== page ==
Part of spiritual maturity is accepting the will of God in all things. It’s easy to enthusiastically say yes to the will of God and declare His greatness when things go our way. But God wants a yes and a praise when He takes us down a path we don’t prefer.
We must be like David when he declared in Psalm 34:1, “I will bless the Lord at all times and His praise shall continually be in my mouth.” That’s the scripture I’m stirring into your cup of inspiration today.
As you drink down the contents of your cup, remember that David wrote this psalm of praise we love to quote while he was on the run. He was hungry and desperately trying to preserve his life as jealous King Saul sought to kill him. Things weren’t going well for David in the natural when he said “I will bless the Lord at all times.”
And yet, He kept on praising. He continued rejoicing. He submitted to the will, purpose and sovereignty of God. That’s what you have to do, too.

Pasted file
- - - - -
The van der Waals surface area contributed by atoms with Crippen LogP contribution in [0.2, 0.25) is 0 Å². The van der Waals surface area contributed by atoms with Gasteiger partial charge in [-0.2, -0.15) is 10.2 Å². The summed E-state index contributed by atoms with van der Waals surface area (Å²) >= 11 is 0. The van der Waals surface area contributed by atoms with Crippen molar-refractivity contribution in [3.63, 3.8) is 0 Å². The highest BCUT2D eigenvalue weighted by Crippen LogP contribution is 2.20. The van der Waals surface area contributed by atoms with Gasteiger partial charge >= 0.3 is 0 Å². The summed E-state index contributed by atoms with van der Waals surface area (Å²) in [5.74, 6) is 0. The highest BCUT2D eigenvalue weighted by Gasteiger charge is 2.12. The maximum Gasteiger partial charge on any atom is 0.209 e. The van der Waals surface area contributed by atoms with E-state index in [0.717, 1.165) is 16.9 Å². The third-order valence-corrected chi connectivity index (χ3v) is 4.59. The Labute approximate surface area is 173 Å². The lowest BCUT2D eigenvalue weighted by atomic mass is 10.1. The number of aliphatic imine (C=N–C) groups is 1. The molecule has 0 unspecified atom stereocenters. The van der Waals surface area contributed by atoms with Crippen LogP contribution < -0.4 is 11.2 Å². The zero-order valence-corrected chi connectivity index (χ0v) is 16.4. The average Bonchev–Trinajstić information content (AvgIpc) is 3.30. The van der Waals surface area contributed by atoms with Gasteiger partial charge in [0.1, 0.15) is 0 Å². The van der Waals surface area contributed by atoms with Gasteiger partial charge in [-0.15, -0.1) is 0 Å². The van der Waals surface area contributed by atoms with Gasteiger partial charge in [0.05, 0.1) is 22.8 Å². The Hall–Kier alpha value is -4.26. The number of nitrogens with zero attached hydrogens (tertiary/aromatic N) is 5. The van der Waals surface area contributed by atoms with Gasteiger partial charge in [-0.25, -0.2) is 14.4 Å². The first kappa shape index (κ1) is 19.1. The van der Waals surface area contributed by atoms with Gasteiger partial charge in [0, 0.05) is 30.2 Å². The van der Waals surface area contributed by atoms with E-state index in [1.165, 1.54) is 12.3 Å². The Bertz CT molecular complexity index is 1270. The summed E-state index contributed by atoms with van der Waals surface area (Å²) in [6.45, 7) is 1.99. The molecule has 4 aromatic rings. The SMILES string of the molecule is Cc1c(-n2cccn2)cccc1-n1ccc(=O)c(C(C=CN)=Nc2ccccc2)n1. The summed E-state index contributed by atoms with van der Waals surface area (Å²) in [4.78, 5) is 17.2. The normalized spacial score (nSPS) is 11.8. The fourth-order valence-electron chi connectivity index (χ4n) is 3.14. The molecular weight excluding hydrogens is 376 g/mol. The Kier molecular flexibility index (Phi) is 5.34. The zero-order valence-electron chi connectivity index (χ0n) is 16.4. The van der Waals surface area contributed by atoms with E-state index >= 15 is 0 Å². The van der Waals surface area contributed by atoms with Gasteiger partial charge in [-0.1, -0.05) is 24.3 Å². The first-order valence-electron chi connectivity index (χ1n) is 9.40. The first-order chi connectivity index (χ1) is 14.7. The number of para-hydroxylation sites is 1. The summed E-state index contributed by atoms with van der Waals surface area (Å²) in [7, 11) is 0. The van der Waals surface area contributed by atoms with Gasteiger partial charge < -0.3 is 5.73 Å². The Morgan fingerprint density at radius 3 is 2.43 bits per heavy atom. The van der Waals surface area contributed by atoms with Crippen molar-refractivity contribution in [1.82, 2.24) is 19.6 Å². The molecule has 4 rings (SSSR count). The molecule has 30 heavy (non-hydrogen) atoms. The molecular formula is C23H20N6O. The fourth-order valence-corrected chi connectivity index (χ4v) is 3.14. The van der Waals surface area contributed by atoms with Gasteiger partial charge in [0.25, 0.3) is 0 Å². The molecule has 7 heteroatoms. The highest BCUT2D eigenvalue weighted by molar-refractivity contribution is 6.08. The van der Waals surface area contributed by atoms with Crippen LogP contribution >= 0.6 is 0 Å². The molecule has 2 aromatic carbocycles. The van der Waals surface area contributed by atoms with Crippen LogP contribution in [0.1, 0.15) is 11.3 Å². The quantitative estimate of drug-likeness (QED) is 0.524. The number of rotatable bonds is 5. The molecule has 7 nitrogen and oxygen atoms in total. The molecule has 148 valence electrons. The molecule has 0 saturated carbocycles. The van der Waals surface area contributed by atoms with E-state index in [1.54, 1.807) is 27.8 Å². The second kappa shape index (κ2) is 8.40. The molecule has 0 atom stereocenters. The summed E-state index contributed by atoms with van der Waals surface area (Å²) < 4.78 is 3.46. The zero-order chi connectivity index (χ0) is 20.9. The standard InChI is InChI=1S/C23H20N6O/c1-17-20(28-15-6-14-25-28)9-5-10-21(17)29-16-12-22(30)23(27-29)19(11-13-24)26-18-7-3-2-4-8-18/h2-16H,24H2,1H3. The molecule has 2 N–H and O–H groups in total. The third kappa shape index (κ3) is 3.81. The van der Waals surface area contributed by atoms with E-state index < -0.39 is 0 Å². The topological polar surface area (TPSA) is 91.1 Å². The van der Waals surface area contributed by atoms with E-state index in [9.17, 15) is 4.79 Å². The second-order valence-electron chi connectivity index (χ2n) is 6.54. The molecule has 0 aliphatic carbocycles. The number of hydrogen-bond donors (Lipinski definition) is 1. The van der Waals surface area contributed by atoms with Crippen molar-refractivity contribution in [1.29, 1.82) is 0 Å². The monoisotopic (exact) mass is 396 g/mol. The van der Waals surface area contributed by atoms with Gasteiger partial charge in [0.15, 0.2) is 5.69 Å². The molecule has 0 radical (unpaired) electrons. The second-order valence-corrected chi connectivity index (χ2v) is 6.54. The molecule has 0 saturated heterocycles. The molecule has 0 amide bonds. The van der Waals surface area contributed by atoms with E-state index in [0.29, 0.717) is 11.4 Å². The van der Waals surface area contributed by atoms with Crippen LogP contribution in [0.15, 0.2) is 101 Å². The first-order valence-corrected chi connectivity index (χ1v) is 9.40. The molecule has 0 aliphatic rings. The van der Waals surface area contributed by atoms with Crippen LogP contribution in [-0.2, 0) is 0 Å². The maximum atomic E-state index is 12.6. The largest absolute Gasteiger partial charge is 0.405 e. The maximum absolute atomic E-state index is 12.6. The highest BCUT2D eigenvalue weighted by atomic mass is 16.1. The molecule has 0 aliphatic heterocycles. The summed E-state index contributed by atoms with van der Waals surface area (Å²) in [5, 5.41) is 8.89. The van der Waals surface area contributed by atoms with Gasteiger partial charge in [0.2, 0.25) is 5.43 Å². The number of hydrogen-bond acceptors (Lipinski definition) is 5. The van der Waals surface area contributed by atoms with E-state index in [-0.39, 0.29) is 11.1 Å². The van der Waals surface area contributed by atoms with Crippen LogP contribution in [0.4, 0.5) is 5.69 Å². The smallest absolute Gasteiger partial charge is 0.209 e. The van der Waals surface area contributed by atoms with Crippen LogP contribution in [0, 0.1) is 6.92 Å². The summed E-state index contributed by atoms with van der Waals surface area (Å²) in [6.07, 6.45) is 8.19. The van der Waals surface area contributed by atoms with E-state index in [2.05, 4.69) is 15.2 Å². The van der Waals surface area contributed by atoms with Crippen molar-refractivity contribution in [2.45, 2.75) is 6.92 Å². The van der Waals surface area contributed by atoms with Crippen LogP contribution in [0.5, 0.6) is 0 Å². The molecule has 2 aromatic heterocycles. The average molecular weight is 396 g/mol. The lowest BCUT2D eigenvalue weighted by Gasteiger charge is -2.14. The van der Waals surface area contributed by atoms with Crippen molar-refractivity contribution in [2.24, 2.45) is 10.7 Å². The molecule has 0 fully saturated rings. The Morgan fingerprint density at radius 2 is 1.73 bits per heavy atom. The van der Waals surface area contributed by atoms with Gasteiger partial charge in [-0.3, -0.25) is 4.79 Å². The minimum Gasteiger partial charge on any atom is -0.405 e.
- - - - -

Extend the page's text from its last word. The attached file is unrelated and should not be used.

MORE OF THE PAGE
That’s what’s I’m doing.
When it doesn’t feel good, God is still good, and yet worthy of praise—at all times.
Now let’s pray.
God, I will bless Your name in good times and bad. Whether the outcome feels good or painful, I know You are sovereign and You never make a mistake. You are faithful and You do all things well. Please give me peace, comfort, and help me, in all things, to accept Your plan and submit to Your perfect will. In Jesus’ name, Amen.
As always, thanks for reading and until next time... may today's cup of inspiration uplift, encourage, and empower you!